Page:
A Series of Unfortunate Events - Lemony Snicket

Lemony Snicket’s A Series of Unfortunate Events follows three orphans, the Baudelaires, as they survive and solve mysteries while under the care of various guardians. The author definitely delivers on the series’ title, with deaths, unreliable parental figures, and other sad occurrences. Surprisingly, despite the author’s warning of depressing events at the back of every book, there are plenty of happy moments, like new friendships, competent guardians, and even a tiny bit of romance. Readers will lose out if they heed Snicket’s plea to throw away his books and choose happier novels. Even though the series is supposed to be solely a catalog of gloomy happenings, the thirteen books manage to be fun, humorous and suitable for all ages. Sometimes the author lapses into writing backwards and upside down, so readers have to go to a mirror to continue. Other times the author playfully defines words, which is helpful when the youngest orphan, Sunny, speaks, because she is only a baby. Part of the fun comes because the world the Baudelaire children inhabit is very unlike our own. The newspaper is notorious for printing rumors. Being ambidextrous is a quality considered so freakish, the only job such a person could find is being on display at a circus. Flimsy disguises fool whole towns.  This otherworldly tone is what helps make all the unfortunate events seem ridiculous and funny, instead of sad and melancholy. Reading this series helped me find joy in even the bleakest situations.  

My name is Daphna Craven. I graduated from BYU with a print journalism degree last April. I currently work as a telephone surveyor at BRG Research Services. I love reading and being married, of course!

Mr. Penumbra's 24-Hour Bookstore - Robin Sloan

Being an art/humanities student I have been taught well the old saying to 'never judge a book by its cover,' but again being an art/humanities student I often ignore that advice.

I have a problem. When I travel, I open my carry-on luggage only to get weird looks from people who are judging the pile of books that I lug around all over the place. When I'm home that pile of books crowds my bookshelves and side tables only to overflow onto almost every flat surface in my apartment meanwhile slowly accumulating even more. I collect books. I collect them for both their story and their worth as a piece of art and more times often than not I will pick up a book and peruse it for a little while solely because of its cover. I don't rely only on this when I actually buy a book but it's the cover that pulls my attention first.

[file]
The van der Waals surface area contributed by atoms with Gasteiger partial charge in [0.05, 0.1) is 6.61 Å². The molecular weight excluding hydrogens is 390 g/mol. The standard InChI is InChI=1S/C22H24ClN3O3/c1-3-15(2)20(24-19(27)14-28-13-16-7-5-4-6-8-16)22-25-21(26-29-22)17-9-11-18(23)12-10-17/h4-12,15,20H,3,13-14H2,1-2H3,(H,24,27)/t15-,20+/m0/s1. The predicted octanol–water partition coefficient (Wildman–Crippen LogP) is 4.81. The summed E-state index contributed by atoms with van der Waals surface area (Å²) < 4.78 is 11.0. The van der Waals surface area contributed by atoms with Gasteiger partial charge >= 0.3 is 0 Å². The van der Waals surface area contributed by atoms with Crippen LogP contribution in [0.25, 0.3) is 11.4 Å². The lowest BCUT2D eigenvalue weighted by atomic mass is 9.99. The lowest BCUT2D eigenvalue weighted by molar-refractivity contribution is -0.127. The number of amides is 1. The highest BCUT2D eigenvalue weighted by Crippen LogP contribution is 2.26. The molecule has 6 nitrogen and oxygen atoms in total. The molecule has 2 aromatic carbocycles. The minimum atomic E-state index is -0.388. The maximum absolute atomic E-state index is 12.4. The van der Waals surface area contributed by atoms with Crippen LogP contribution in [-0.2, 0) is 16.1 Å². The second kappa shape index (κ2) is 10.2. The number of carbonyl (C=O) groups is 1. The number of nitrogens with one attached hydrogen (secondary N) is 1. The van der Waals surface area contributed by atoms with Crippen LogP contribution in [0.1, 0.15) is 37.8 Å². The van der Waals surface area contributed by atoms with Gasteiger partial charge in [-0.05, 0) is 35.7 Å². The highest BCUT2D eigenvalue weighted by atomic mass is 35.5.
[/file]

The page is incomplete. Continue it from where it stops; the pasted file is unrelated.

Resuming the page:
So, when deciding on what to read next, I have to admit that I was initially drawn to Mr. Penumbra's 24-Hour Bookstore because I really liked the cover art. However, I did stumble across it while looking through the October '13 Indie Next List and I then looked up reviews before I bought it so my obsession with book art can't be all that bad.

Mr. Penumbra's 24-Hour Bookstore is a novel about a man named Clay Jannon who finds himself unemployed in the middle of an economic crisis. With no apparent direction in life he stumbles across Mr. Penumbra's 24-Hour Bookstore while dawdling down the streets of San Francisco. Drawn to the idea of having a job, Clay soon finds himself caught in the midst of the parallel realities between literature and technology and the interesting people who come hand-in-hand with both industries. Part-humor, part-mystery, part-love story, part-adventure; it has a little bit of everything.

If you open this one, you'll soon find yourself caught up in the whirlwind that is Clay Jannon's new found existence. Sloan's writing reads easily and I found myself racing through this one. Not as fast as I would have liked because life has been busy but I often found myself nearing the end of the day and thinking, 'I really want to keep reading that book.' If you don't love it for the story, you will appreciate it for its admiration of knowledge. This is a book for book lovers.

Education of the Heart

I loved Allanah’s expression that to “To read is to grow, not to retreat.” I, too, read to feel better and, further, to understand. I read to gain insight into viewpoints other than my own. I read to expand the narrow capacity of my own mind and heart. I read for the “aha” moments that go right to my core. Rudyard Kipling said, “Fiction is truth’s older sister.” I interpret this to mean that there is a wisdom found in fiction that is mature beyond mere facts. There is an education of the heart that comes with reading fine fiction written for any age.

Just a few titles that have been this education for me are:

Les Misérables, by Victor Hugo
Frankenstein, by Mary Shelley
The Bronze Bow, by Elizabeth George Speare
A Wrinkle in Time, by Madeleine l'Engle

- Anita

Anita is the Children's Book buyer for the BYU Bookstore and has worked at the BYU Bookstore for over ten years! Anita spreads her love of reading within our Children's Books department and with many local book events.

YRead? To Feel Better

This past week I stumbled across this little piece of anonymous advice. Not necessarily said or written as advice but something someone, anyone, could say in passing, "I might read until I feel better."

I, personally, read for many reasons and I must admit that to feel better is sometimes one of them. I read when I'm stressed, it calms me down. I read when I'm bored, it entertains me. I read when I'm upset because in the end reading really does make me feel better.